BURLINGTON, ON  November 16, 2011   The Region is responsible for garbage and waste collection and is going to introduce a tag day – and it isn’t what you might think it is. More of your tax dollars go to the Region than the city but that’s another story.

 

On Wednesday, November 16, Regional Council approved Halton’s new Solid Waste Management Strategy which will guide Regional waste management programs towards the goal of achieving a 65 per cent waste diversion rate by the year 2016.

While there are six to the strategy the one that is going to catch you eye is the requirement at some point in the future to put a tag on the fourth bag of garbage you put out.  Fun, fun this one – so let’s cut to that chase right away.

The face of things to come - Region approves policy that includes tags for garbage bags that go over the limit.

Word is that you will be able to buy the things in shheets of ten. We suggest having school crossing guards seol the things as a side line..

This is going to be the tough one.  No word on quite when this will get introduced, exactly how much the tags will cost or where you will go to buy the things.  The municipalities are clearly going to have to be part of this – no one is going to drive to Bronte Road for a couple of $1. garbage bag tags.

So how will I get a tag?  Might have to trot down to city hall – oops they close pretty early and they aren’t open on the weekends.

Maybe I can call my council member.  He might have a stash in his desk drawer.  Maybe they will attach a tag or two to their campaign literature – Dennison (my council member) will get my vote for that courtesy.

Retailers won’t want to have anything to do with them but school crossing guards could set up a side line by keeping a pocketful of garbage tags and marking them up by 25 per cent – worth the extra quarter for me – because you know the day you need one of the things – you won’t be able to find it in the kitchen drawer, and it will provide a little extra spending money for the crossing guard.

Can’t ask the neighbour if he has one to spare; haven’t returned the Skill saw he loaned you a month ago because you broke the thing.

One of the more than a dozen Communication specialists employed by the Region advised me that with the policy now approved the thinkers in the garbage collection department will put their minds to this one and come back with rules and regulations that will guide us all.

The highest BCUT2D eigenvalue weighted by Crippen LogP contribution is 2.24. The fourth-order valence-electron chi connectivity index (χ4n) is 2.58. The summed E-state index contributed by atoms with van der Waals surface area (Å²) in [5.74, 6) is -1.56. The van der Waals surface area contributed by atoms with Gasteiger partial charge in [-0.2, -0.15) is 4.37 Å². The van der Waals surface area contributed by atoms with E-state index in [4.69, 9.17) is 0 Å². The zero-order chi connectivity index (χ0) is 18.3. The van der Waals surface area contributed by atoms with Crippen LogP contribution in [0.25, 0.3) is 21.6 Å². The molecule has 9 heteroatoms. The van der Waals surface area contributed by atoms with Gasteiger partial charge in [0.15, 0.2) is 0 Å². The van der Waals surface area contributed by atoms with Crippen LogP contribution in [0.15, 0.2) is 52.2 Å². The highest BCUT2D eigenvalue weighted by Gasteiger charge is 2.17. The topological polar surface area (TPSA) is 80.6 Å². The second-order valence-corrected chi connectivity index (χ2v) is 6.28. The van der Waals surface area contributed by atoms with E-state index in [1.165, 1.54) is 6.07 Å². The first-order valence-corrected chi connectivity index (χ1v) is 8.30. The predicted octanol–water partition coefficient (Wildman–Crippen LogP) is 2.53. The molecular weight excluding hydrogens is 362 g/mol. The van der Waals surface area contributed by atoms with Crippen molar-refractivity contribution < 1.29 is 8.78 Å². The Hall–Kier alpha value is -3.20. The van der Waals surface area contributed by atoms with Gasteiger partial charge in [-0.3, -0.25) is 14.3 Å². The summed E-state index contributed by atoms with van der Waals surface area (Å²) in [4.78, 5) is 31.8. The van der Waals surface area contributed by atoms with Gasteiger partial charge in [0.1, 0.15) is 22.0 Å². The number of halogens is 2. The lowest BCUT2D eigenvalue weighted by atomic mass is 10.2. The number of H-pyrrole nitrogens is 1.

These things take time to get put together – the bureaucrats should though be able to have it figured out by – say the summer of 2014, which is when you get to re-elect the rascals that gather around the city council table.  There you go – an election issue.

Back to the actual strategy:

Halton Region began a public engagement process this past spring asking residents for their feedback on eleven potential waste diversion initiatives included in the Region’s Draft Solid Waste Management Strategy.  The process included four open houses and a phone and web survey to make it easy for residents to provide feedback and have their say on the proposed initiatives.

“The previous 2006 to 2010 Solid Waste Management Strategy guided Halton Region through significant curbside program changes including the introduction of the GreenCart and weekly Blue Box collection which has led to single family homes diverting 60 per cent of their waste. According to Ontario benchmarking, Halton has the highest waste diversion rate in the province,” said Gary Carr, Halton’s Regional Chair. “By approving this new Solid Waste Strategy, Regional Council is continuing to support Halton as a provincial waste diversion leader in order to work towards a new waste diversion goal of 65 per cent.”

They don`t want to take more than three bags of your garbage - more than that and you will need a tag - that you will have to purchase.